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Fire Watch by Connie Willis
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1,018268,346 (3.83)98
Title:Fire Watch
Authors:Connie Willis
Info:Ballantine Books (1998), Edition: Reprint, Mass Market Paperback, 288 pages
Collections:Permanent Collection
Tags:science fiction, short fiction, american, 2012

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Fire Watch by Connie Willis


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Showing 1-5 of 25 (next | show all)
I remember reading "Fire Watch" when it first came out in a magazine I took. I remember the power within the story. It still has the same power. The rest of the stories were new to me. From "Samaritan" written in 1978 to "All My Darling Daughters" written in 1985, the stories all bore the hallmarks of the author: a clarity of view, beautifully used language, and well-told stories that make the reader think.

A couple of the stories were deeply disturbing. That doesn't mean I didn't like them, but the story made me itchy inside my skin. Most were serious, but a couple were downright funny. "Mail Order Clone" made me laugh out loud; "Blued Moon" felt like it would make a lovely madcap comedy movie.

I'm a fan of Connie Willis, so it shouldn't be a surprise that I loved the collection. If you like science fiction short stories, I think you'd like it, too. In some ways the writing reminds me of Ray Bradbury -- the skill with which the scene is set comes to mind. The style isn't as lyrical, but is perfect for the stories told. ( )
  Jean_Sexton | Sep 29, 2016 |
Short stories. Loved one, liked some, indifferent about others, really hated two. ( )
  Oodles | Feb 16, 2016 |
An excellent anthology of short stories from one of my very favorite authors. Some of them I'd read before, some were new to me, but all of them were excellent.
* "Fire Watch"
* "All My Darling Daughters"
* "The Sidon in the Mirror"
* "Samaritan"
* "Service for the Burial of the Dead"
* "Mail Order Clone"
* "Daisy, in the Sun"
* "A Letter from the Clearys"
* "And Come from Miles Around"
* "Blued Moon"
* "Lost and Found"
* "The Father of the Bride" ( )
  AltheaAnn | Feb 9, 2016 |
A collection of short stories, most of which were from the early eighties, by Connie Willis. These were quick reads and I did enjoy them for the most part. They covered ideas from time-travel to ghosts and some had religious overtones. There was only one that I really disliked (All My Darling Daughters) but if I hadn't already read and liked To Say Nothing of the Dog I might have put her other books at the bottom of my list of authors to read more of soon. Probably not the place to start with Willis.
  hailelib | Dec 6, 2014 |
• Fire Watch. 1982
• Service for the Burial of the Dead. 1982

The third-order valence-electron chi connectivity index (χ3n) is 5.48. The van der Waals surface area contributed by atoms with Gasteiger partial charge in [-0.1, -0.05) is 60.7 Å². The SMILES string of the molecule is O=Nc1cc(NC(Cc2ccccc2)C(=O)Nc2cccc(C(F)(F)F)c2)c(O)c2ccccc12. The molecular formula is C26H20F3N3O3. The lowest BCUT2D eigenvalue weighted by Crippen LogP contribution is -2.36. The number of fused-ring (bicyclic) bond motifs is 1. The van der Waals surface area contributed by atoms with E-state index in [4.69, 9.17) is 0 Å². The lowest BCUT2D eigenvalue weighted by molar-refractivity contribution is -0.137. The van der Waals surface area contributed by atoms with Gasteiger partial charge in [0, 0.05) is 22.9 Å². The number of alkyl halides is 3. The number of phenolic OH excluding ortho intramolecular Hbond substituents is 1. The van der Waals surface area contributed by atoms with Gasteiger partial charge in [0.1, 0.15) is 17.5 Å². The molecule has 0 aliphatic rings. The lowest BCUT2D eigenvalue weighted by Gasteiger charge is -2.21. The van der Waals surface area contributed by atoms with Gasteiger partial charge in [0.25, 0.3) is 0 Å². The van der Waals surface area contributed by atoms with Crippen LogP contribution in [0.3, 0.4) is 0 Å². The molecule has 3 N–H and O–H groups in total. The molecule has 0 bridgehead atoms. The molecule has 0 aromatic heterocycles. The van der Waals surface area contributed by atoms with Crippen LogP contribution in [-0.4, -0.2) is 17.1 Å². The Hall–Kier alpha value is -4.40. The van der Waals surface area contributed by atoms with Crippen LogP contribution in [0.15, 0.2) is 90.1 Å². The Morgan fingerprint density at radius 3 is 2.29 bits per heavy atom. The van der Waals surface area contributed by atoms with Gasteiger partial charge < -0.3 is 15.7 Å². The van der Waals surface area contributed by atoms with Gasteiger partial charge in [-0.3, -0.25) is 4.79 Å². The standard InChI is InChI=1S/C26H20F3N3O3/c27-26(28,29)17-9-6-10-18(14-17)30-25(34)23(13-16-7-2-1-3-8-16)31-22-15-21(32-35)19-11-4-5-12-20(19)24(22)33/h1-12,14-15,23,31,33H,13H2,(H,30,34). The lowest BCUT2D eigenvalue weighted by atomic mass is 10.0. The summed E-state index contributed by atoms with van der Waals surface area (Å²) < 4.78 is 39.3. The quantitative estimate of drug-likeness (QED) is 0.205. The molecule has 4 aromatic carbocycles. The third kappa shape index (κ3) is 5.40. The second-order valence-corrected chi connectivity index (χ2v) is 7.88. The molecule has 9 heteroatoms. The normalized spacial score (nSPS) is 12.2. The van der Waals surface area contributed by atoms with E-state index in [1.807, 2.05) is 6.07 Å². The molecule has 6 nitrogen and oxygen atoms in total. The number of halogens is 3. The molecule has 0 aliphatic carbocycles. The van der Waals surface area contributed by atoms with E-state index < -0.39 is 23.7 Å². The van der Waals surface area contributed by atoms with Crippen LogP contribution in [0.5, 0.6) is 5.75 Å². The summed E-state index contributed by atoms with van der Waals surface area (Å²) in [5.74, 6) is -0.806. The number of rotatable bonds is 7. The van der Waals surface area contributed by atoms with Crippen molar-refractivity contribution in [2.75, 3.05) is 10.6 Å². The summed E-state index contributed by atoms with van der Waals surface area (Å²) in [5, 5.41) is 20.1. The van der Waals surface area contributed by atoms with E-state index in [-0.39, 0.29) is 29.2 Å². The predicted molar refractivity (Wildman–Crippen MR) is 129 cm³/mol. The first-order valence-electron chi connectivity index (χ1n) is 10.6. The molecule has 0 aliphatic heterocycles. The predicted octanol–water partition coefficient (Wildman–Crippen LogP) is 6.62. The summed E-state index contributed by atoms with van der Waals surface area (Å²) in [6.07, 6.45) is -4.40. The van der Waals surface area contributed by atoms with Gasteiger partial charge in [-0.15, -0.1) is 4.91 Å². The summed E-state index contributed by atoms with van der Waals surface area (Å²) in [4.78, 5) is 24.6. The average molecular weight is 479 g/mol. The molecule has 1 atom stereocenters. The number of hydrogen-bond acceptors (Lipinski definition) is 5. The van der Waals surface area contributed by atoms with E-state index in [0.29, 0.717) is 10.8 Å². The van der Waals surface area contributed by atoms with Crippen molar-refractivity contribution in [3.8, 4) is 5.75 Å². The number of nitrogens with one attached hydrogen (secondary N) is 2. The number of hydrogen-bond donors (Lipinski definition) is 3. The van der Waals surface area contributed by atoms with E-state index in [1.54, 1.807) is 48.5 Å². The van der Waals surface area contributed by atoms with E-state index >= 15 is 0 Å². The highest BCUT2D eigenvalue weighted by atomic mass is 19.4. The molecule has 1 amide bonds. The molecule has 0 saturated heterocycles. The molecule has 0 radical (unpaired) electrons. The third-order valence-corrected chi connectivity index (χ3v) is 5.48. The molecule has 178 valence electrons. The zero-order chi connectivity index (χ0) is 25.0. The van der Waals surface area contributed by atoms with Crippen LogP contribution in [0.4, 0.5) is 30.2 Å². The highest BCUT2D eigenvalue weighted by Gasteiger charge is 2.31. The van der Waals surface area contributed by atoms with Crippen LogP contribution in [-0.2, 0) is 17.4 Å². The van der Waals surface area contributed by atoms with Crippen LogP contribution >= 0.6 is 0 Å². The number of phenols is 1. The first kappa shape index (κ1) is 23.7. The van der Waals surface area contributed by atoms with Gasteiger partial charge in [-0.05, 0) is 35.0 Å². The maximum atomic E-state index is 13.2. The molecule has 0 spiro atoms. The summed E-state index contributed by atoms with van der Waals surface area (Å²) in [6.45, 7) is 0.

• Lost and Found. 1982
• The Father of the Bride. 1982
• All My Darling Daughters
• A Letter from the Clearys. 1982
• And Come From Miles Around. 1979
• The Sidon in the Mirror. 1983
• Daisy, in the Sun. 1979
• Mail-Order Clone. 1982
• Samaritan. 1979
• Blued Moon. 1984
( )
  SChant | Apr 27, 2013 |
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» Add other authors (2 possible)

Author nameRoleType of authorWork?Status
Connie Willisprimary authorall editionscalculated
Bergendorff, RogerCover artistsecondary authorsome editionsconfirmed
Kidd, TomCover artistsecondary authorsome editionsconfirmed
Palencar, John JudeCover artistsecondary authorsome editionsconfirmed
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Amazon.com Amazon.com Review (ISBN 0553260456, Mass Market Paperback)

Fire Watch collects 12 stories from one of science fiction's most decorated authors. Although the stories are thematically unrelated, an undercurrent of mortality weights many of the tales with a powerful sense of humanity's frailties. Two of the best pieces are "A Letter from the Clearys" and "The Sidon in the Mirror," both of which show people reacting to death in characteristically odd (and disappointingly human) ways. Fans of Willis's time-travel books, The Doomsday Book and To Say Nothing of the Dog, will be delighted to find that the title story tells of another hapless Oxford history student sent back to World War II Britain to learn a hard lesson. Just when the book threatens to leave you morose and depressed, Willis reveals her wonderfully absurdist side in "Mail Order Clone" and "Blued Moon." Willis is a master of the novel, but her short stories are superb reading as well. This is a nice collection for a fan's library and a great introduction for those unfamiliar with her work. --Therese Littleton

(retrieved from Amazon Thu, 12 Mar 2015 18:15:11 -0400)

(see all 2 descriptions)

This book collects 12 stories from one of science fiction's most decorated authors. Although the stories are thematically unrelated, an undercurrent of mortality weights many of the tales with a powerful sense of humanity's frailties.

(summary from another edition)

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